The maize weevil should appear at roughly the same time as agriculture expanded in Japanese archeobotanical records, and indeed, archaeological artifacts suggest strong cultural relationships between the southern Korea and northwestern Kyushu increased at this time. Furthermore, rice phytoliths have been recovered from Late Jomon pottery in northwestern Kyushu. The presence of maize weevils therefore suggests the existence of rice or barley cultivation during the Late to Final Jomon periods, and that they invaded Japan from Korea accompanying rice cultivation.
New evidence: older maize weevil impressions
The new evidence contradicts the original hypothesis. In February 2010, we discovered the oldest impressions of maize weevils from early Jomon potsherds dated to ca. 9000 BP from the Sanbonmatsu Site in Kagoshima Prefecture. The site, which is on a terrace (50 m asl) on the eastern coast of Tanagashima Island, 40 km southeast of the Oshumi Peninsula, was excavated in 2007 by the Nishinoomote City Board of Education.
Researchers discovered cultural layers containing many artifacts, mainly from the Early Jomon period.
Potsherds were examined to find seed and other impressions in February 2010. We found two fragments that contained maize weevil impressions (SBM0011 and SBM0024; Fig. 2). Both came from a Yoshida-type deep bowl (one from the body, the other from the base). Both fragments are ornamented with shells, a popular ornamentation during the first half of the Early Jomon period in southern Kyushu. This cluster has 14C dates from ca. 9400 to ca. 8700 BP, suggesting that the Yoshida type dates to ca. 9000 BP. In April 2010, we recovered five additional potsherds with maize weevil impressions (SBM0060, SBM0061, SBM0062, SBM0067, and SBM0073; Fig. 2). These were also Yoshida types based on their ornamentation and morphological characteristics. One is a rim fragment, two are bottom fragments, and two are parts of the body.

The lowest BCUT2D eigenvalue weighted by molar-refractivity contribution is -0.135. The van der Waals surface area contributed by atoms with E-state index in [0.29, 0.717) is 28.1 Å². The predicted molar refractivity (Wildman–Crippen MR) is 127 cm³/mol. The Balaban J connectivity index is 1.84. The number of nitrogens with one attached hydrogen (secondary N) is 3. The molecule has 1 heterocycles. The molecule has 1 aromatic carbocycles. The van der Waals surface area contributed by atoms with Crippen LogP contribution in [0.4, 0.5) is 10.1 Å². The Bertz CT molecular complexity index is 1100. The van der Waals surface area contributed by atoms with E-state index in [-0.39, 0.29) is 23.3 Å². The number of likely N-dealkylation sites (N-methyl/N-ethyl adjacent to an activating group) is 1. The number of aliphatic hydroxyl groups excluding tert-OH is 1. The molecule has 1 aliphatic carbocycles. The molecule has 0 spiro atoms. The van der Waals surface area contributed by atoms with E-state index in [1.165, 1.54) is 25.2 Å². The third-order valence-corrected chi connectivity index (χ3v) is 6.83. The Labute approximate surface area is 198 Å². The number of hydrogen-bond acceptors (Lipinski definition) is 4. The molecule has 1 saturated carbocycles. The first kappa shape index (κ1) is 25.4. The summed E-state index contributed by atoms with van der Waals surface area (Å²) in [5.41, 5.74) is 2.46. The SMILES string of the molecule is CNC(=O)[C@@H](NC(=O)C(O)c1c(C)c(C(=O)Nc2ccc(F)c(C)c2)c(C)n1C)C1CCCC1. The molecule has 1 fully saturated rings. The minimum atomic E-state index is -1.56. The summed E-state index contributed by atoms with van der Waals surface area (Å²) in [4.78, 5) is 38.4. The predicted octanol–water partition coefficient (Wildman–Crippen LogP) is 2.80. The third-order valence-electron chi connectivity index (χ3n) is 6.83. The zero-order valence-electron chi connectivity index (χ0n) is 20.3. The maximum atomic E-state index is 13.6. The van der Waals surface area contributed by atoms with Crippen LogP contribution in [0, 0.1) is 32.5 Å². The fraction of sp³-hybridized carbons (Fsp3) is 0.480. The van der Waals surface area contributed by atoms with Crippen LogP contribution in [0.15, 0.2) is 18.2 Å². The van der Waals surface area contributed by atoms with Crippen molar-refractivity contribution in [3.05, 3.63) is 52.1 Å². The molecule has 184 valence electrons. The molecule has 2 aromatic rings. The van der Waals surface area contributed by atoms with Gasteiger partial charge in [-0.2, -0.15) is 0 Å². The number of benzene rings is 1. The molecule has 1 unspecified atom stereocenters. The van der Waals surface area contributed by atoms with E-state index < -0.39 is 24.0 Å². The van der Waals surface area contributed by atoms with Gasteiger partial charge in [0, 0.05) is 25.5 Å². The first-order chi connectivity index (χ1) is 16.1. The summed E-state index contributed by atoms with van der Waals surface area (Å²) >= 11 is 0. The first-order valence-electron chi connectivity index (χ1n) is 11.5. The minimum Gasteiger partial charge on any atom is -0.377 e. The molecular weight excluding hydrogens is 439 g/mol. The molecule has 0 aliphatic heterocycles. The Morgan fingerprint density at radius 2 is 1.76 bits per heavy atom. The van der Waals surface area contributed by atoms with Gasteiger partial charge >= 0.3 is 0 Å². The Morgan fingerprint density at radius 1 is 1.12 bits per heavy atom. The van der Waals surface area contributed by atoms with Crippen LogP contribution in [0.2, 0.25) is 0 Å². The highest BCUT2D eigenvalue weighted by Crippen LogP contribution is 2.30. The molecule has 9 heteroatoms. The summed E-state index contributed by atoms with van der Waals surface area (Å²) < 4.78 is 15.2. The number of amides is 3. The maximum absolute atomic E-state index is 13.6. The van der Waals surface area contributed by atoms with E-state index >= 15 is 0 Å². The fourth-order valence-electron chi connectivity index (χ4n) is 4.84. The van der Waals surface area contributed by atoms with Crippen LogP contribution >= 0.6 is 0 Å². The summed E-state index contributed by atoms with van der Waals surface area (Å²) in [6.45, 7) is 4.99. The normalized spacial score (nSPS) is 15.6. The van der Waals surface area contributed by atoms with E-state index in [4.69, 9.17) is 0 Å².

Significance of maize weevils during the Early Jomon
We discovered seven maize weevil impressions. The high discovery ratio is similar to that from the Late Jomon sites on Kyushu, indicating that these weevils were already pests in the Early Jomon.
If the Late Jomon maize weevils were associated with the spread of rice or barley cultivation into Japan, what is the significance of the Early Jomon records? Were other cereals cultivated in Japan at that time?
Two hypotheses explain the diffusion of rice cultivation into Japan.
First, it may have diffused from the Shantong Peninsula through Korea ca. 4000 BP; alternatively, it may have diffused from southern China through the Ryukyu Islands ca. 6700 BP. The former is accepted by most archaeologists. Evidence from archaeological sites at those times (charred seeds and seed impressions) suggests the cultivation of cereals in the Poaceae (e.g., rice, barley), introduced to Kyushu from Korea.
The second hypothesis is not supported by archeological or archeobotanical evidence. The earliest rice cultivation on Kyushu occurred in the 10th century AD, and was it not introduced from southern China; instead, it was introduced at the time of human immigration into the region. The Early Jomon is nearly synchronous with the beginning of rice cultivation in the Lower Yangtze River Valley in China, the origin of Asian rice cultivation. The oldest evidence of barley and wheat cultivation in East Asia is younger than ca. 4000 BP. Thus, the archaeological evidence strongly suggests there were no cultivated cereals that maize weevils could infest in Japan at ca. 9000 BP. This suggests that the existence of maize weevils in the Early Jomon was not associated with rice cultivation.
Nevertheless, the high weevil density at that time suggests the weevils were related to the Jomon people and lived in Jomon houses, where they fed on stored foods. We do not know what kind of wild plant food they fed on or infested. One candidate is the seeds of bamboo Bamb spp.). These seeds can be stored for long enough periods to permit weevil development, and have sometimes been used as an emergency food source during famines. Indeed, we found some charred bamboo seeds at archaeological sites from the Late Jomon to the Ainu Culture period on Hokkaido. However, phytolith analysis suggests rapid decreases in bamboo in this region from 11,300 to 7,300 BP because of the expansion of evergreen forest. Thus, we cannot state with certainty what food maize weevils infested at that time.
The new discovery should encourage additional research on the ecology of maize weevils, and particularly, when they began infesting stored food. This will require additional maize weevil specimens from other time periods and regions. No fossils of maize weevils or their ancestors have been discovered, so the origin and history of this taxon are unclear. DNA analysis would provide important insights.

Authors: Hiroki OBATA1, Aya MANABE2, Naoko NAKAMURA3, Tomokazu ONISHI4, Yasuko SENBA5
Source: Nature.com (Permission pending)